The International Commission on Decommissioning (IICD) has confirmed the Provisional IRA (IRA) has decommissioned a large quantity of its weapons, putting them completely beyond use. The material in question includes arms, ammunition and explosives.

Chaired by General John de Chastelain, the IICD was established as part of the peace process in Northern Ireland to oversee the decommissioning of paramilitary weapons. Two international observers, former President of Finland Martti Ahtisaari, and South African politician Cyril Ramaphosa were appointed to inspect the IRA weapons dumps.

The IRA agreed a scheme with the IICD to put its weapons completely and verifiably beyond use. In a statement the Provisional IRA confirmed it had implemented the scheme in a bid to save the peace process.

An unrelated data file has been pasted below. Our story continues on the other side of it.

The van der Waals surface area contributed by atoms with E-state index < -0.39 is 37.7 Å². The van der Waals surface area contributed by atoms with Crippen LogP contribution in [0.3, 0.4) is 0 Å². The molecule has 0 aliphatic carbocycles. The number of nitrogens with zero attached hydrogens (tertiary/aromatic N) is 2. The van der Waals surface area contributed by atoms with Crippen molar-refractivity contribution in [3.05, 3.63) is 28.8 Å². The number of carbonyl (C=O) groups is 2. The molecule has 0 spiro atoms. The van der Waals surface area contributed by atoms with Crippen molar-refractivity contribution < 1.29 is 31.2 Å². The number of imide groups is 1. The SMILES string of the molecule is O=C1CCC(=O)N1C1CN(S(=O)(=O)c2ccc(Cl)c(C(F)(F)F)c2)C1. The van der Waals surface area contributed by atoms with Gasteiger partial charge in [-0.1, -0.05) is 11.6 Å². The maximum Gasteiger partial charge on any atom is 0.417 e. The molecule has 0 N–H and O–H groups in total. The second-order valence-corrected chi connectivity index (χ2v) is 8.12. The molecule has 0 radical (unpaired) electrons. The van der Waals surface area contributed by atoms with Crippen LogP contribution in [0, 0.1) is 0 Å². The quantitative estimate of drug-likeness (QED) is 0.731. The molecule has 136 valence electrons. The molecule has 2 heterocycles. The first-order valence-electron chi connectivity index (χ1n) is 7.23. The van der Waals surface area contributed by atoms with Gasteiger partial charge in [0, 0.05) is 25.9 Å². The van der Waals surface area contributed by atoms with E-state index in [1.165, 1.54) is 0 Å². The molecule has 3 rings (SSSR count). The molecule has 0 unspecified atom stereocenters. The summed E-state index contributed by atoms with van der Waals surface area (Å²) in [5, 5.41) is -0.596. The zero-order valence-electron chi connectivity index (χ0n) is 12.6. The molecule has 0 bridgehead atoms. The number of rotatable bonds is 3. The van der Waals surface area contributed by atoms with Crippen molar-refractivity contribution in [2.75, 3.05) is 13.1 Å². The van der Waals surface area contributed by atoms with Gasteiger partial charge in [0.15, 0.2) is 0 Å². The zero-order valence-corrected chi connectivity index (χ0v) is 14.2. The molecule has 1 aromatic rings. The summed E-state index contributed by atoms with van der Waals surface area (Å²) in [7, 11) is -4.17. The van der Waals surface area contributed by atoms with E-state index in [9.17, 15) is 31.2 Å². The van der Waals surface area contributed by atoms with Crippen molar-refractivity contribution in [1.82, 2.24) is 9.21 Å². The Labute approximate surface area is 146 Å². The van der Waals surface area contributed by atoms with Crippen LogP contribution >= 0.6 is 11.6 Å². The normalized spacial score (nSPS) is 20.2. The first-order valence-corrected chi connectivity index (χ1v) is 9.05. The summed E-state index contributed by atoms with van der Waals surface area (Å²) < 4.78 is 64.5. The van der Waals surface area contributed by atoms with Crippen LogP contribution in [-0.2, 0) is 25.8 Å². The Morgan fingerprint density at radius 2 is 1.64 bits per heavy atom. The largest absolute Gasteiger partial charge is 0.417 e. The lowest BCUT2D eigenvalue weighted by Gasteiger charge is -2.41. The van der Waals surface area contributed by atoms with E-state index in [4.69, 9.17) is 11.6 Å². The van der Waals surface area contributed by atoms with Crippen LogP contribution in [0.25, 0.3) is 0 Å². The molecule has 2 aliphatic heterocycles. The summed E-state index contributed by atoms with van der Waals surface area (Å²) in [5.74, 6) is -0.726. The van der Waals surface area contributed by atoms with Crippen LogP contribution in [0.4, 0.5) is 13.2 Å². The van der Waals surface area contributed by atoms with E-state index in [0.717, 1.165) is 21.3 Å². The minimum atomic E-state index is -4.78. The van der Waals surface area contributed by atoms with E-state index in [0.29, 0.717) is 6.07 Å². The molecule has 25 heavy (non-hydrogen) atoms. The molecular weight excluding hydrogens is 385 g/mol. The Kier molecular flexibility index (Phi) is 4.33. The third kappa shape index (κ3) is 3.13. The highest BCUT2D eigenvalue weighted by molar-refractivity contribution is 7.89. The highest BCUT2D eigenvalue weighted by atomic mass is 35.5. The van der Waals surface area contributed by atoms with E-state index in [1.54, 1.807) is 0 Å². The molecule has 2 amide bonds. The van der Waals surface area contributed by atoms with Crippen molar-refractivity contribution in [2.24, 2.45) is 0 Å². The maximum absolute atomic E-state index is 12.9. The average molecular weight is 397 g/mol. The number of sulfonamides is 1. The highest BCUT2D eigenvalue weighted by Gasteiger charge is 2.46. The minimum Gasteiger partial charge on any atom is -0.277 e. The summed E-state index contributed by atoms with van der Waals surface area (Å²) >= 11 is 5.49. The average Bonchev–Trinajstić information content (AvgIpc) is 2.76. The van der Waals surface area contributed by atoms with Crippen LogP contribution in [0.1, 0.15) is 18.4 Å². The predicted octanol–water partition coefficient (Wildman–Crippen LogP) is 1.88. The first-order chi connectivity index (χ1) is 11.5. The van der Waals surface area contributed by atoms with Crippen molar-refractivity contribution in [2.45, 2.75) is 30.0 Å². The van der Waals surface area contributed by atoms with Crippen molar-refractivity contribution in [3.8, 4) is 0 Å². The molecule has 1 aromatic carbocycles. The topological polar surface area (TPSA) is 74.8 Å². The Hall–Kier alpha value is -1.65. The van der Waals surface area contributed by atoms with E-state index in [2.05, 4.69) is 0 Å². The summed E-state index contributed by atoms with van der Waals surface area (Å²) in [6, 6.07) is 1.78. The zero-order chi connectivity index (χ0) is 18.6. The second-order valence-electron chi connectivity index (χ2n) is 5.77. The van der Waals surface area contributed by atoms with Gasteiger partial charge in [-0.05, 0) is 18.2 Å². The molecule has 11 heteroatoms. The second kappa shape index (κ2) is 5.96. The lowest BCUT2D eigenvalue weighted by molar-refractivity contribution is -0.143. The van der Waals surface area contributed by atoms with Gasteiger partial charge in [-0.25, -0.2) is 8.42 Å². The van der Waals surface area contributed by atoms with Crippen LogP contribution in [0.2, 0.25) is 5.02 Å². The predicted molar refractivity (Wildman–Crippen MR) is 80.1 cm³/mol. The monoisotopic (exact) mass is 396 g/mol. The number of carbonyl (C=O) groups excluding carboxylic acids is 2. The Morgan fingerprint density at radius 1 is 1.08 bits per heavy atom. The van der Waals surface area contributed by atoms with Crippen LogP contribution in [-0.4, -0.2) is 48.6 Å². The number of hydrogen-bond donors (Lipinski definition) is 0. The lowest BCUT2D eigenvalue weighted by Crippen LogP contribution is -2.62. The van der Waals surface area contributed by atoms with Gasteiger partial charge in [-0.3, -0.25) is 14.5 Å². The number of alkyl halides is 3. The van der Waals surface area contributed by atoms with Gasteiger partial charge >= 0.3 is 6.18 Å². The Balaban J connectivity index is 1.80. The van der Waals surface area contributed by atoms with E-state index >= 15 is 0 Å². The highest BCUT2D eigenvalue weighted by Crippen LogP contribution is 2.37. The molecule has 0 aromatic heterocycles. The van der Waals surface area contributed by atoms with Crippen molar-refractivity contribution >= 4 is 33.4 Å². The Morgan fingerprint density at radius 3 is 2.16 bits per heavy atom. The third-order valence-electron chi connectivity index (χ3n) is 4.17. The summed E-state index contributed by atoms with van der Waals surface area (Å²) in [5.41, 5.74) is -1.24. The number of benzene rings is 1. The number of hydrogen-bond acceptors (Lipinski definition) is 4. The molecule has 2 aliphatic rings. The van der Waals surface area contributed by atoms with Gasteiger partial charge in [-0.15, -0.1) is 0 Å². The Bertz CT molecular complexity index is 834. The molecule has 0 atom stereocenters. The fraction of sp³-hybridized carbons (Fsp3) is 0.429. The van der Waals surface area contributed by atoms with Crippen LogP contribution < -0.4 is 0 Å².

Sinn Féin Preisdent Gerry Adams responded positively to the statement.

This is a huge moment in the history of our island, in the relationships between our island and the island of Britain...let’s take it as a huge leap forward.

Former Social Democratic and Labour Party (SDLP) leader and one of the main architects of the peace process John Hume also welcomes the statement.

I think the language of statement is very positive, when in particular they say that the peace process is under threat from a political collapse, and it was the duty of everyone to do what they could to resolve that, and that's what they were doing.

The IRA statement is seen by some as groundbreaking, momentous and historic. The IRA for the first time in history has destroyed some of its own weapons and allowed international observers to witness the event.

An RTÉ News report broadcast on 23 October 2001. The reporter is Charlie Bird.